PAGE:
Povinelli, D. J., & Bering, J. M.. (2002). The mentality of apes revisited. Current Directions in Psychological Science
“Although early compara- tive psychology was seriously marred by claims of our spe- cies’ supremacy, the residual backlash against these archaic evolutionary views is still be- ing felt, even though our un- derstanding of evolutionary biology is now sufficiently ad- vanced to grapple with possi- ble cognitive specializations that our species does not share with closely related species. the overzealous efforts to dis- mantle arguments of human uniqueness have only served to show that most compara- tive psychologists working with apes have yet to set aside the antiquated evolutionary ‘lad- der.’ instead, they have only attempted to pull chimpan- zees up to the ladder’s highest imaginary rung–or perhaps, to pull humans down to an equally imaginary rung at the height of the apes. a true com- parative science of animal minds, however, will recog- nize the complex diversity of the animal kingdom, and will thus view homo sapiens as one more species with a unique set of adaptive skills crying out to be identified and understood.”
Ruiz, G., & Sánchez, N.. (2014). Wolfgang Köhler’s the mentality of apes and the animal psychology of his time. Spanish Journal of Psychology
in 1913, the anthropoid station for psychological and physiological research in chimpanzees and other apes was founded by the royal prussian academy of sciences (berlin) near la orotava, tenerife. eugene teuber, its first director, began his work at the station with several studies of anthropoid apes’ natural behavior, particularly chimpanzee body language. in late 1913, the psychologist wolfgang köhler, the second and final director of the station, arrived in tenerife. during his stay in the canary islands, köhler conducted a series of studies on intelligent behavior in chimpanzees that would become classics in the field of comparative psychology. those experiments were at the core of his book intelligenzprüfungen an menschenaffen ( the mentality of apes ), published in 1921. this paper analyzes köhler’s experiments and notions of intelligent behavior in chimpanzees, emphasizing his distinctly descriptive approach to these issues. it also makes an effort to elucidate some of the theoretical ideas underpinning köhler’s work. the ultimate goal of this paper is to assess the historical significance of köhler’s book within the context of the animal psychology of his time.
“The conscious and intelligent manipulation of the organized habits and opinions of the masses is an important element in democratic society. Those who manipulate this unseen mechanism of society constitute an invisible government which is the true ruling power of our country. We are governed, our minds are molded, our tastes formed, our ideas suggested, largely by men we have never heard of.” (Edward Bernays, Propaganda, 1928)
Bernays, E. L. (1928). Propaganda. Horace Liveright.
Bernays, E. L. (1936). Freedom of Propaganda. Vital Speeches of the Day, 2(24), 744–746.
L’Etang, J. (1999). The father of spin: Edward L. Bernays and the birth of public relations. Public Relations Review, 25(1), 123–124.
“That the manufacture of consent is capable of great refinements no one, I think, denies. The process by which public opinions arise is certainly no less intricate than it has appeared in these pages, and the opportunities for manipulation open to anyone who understands the process are plain enough. . . . [a]s a result of psychological research, coupled with the modern means of communication, the practice of democracy has turned a corner. A revolution is taking place, infinitely more significant than any shifting of economic power…. Under the impact of propaganda, not necessarily in the sinister meaning of the word alone, the old constants of our thinking have become variables. It is no longer possible, for example, to believe in the original dogma of democracy; that the knowledge needed for the management of human affairs comes up spontaneously from the human heart. Where we act on that theory we expose ourselves to self-deception, and to forms of persuasion that we cannot verify. It has been demonstrated that we cannot rely upon intuition, conscience, or the accidents of casual opinion if we are to deal with the world beyond our reach. … The public must be put in its place, so that each of us may live free of the trampling and roar of a bewildered herd.” (Walter Lippmann, Public Opinion, Chapter XV)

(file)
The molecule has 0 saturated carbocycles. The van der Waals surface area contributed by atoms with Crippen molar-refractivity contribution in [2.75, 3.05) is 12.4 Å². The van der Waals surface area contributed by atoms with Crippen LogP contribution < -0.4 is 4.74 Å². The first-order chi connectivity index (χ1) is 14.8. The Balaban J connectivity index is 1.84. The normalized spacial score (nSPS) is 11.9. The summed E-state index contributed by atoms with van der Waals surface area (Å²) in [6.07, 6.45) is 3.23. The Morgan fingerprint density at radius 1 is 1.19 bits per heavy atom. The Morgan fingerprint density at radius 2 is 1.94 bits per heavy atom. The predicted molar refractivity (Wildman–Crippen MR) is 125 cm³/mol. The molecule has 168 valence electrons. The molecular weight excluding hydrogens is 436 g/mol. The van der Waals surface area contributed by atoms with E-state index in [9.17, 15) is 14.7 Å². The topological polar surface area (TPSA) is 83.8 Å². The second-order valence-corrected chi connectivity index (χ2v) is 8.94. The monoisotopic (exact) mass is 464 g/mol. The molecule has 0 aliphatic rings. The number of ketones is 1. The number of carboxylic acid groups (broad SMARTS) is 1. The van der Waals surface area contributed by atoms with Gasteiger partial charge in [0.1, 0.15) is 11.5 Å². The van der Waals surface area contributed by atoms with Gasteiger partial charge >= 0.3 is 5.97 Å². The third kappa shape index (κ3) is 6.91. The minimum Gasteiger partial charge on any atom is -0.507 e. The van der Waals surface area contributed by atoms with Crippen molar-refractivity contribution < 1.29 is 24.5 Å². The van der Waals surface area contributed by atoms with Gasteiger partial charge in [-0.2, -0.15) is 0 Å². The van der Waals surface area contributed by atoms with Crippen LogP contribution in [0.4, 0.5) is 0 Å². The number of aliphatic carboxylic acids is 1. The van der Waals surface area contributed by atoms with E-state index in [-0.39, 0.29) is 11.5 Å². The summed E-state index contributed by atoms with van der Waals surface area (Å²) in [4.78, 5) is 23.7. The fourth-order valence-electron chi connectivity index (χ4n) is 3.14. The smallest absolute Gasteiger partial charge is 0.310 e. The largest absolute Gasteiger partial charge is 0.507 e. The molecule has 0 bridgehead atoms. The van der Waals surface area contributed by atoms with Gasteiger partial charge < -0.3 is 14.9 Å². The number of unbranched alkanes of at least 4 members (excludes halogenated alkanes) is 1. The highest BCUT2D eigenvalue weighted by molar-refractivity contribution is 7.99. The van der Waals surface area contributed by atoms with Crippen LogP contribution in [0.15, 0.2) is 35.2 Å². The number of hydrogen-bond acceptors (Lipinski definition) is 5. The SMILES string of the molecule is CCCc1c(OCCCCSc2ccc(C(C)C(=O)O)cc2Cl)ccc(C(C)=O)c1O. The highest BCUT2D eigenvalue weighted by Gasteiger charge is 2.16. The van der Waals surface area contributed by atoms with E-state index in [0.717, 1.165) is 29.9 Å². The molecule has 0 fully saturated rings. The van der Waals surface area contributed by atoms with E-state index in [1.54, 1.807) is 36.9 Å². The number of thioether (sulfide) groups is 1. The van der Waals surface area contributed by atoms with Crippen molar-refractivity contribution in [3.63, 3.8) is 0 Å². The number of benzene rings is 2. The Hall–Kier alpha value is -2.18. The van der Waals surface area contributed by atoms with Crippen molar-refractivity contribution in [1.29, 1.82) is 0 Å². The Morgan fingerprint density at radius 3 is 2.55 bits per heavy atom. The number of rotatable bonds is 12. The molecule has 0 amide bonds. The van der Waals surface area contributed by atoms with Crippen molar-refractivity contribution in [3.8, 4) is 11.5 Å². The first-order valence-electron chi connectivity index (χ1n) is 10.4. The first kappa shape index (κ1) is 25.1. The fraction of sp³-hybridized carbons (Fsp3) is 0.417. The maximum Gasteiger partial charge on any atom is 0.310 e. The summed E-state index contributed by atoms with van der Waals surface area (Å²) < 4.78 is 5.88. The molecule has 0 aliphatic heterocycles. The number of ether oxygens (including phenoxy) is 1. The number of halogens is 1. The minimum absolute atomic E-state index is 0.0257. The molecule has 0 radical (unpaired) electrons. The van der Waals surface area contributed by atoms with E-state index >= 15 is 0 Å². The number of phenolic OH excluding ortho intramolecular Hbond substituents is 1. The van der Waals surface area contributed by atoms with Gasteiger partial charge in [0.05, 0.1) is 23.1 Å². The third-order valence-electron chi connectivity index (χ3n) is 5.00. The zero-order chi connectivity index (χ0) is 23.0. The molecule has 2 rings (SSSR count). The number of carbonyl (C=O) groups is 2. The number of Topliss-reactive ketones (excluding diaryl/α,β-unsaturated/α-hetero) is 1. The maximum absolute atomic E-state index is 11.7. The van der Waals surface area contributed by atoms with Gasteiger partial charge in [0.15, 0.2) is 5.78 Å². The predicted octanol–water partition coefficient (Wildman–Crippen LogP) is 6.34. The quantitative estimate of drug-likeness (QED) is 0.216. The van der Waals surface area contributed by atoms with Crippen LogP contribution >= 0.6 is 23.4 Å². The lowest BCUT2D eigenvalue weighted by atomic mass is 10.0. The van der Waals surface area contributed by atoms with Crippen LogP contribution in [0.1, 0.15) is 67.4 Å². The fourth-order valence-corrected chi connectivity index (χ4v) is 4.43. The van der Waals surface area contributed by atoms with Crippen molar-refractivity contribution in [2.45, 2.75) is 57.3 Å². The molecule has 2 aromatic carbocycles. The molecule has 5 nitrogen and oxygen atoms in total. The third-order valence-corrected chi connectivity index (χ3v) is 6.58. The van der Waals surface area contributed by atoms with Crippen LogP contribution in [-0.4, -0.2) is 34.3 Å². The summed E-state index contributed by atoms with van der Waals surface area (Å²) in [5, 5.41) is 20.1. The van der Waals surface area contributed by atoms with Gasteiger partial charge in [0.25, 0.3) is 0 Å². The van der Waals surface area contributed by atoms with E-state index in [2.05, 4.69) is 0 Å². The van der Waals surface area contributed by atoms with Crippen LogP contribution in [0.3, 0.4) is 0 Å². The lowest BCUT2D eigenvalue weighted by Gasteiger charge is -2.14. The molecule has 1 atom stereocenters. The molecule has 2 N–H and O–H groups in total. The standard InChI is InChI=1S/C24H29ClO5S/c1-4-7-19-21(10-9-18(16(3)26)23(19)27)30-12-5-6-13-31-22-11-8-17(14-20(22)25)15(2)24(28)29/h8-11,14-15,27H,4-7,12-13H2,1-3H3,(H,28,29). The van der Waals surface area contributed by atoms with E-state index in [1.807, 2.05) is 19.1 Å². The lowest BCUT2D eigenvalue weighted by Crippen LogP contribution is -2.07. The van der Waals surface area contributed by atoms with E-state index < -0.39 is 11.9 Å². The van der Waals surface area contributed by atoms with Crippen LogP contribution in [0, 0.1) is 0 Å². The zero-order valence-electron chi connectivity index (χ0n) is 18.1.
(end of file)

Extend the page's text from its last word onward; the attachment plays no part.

Lippmann, W. (1920). Liberty and the News. Museum.
Lippmann, W. (1970). The Phantom Public. Politics.
From 1930 onwards, Brecht became part of a wider complex of projects exploring the role of intellectuals (or “Tuis” as he called them) in a capitalist society. A Tui is an intellectual who sells his or her abilities and opinions as a commodity in the marketplace or who uses them to support the dominant ideology of an oppressive society. ] The German modernist theatre practitioner Bertolt Brecht invented the term and used it in a range of critical and creative projects, including the material that he developed in the mid-1930s for his so-called Tui-Novel—an unfinished satire on intellectuals in the German Empire and Weimar Republic—and his epic comedy from the early 1950s, Turandot or the Whitewashers’ Congress. The word is a neologism that results from the acronym of a word play on “intellectual” (“Tellekt-Ual-In”).
According to Clark (2006): “… the critique of intellectuals which Brecht developed… around the notion of ‘Tuismus’ engages a model of the public intellectual in which the self-image of the artist and thinker as a socially and politically engaged person corresponded to the expectations of the public.”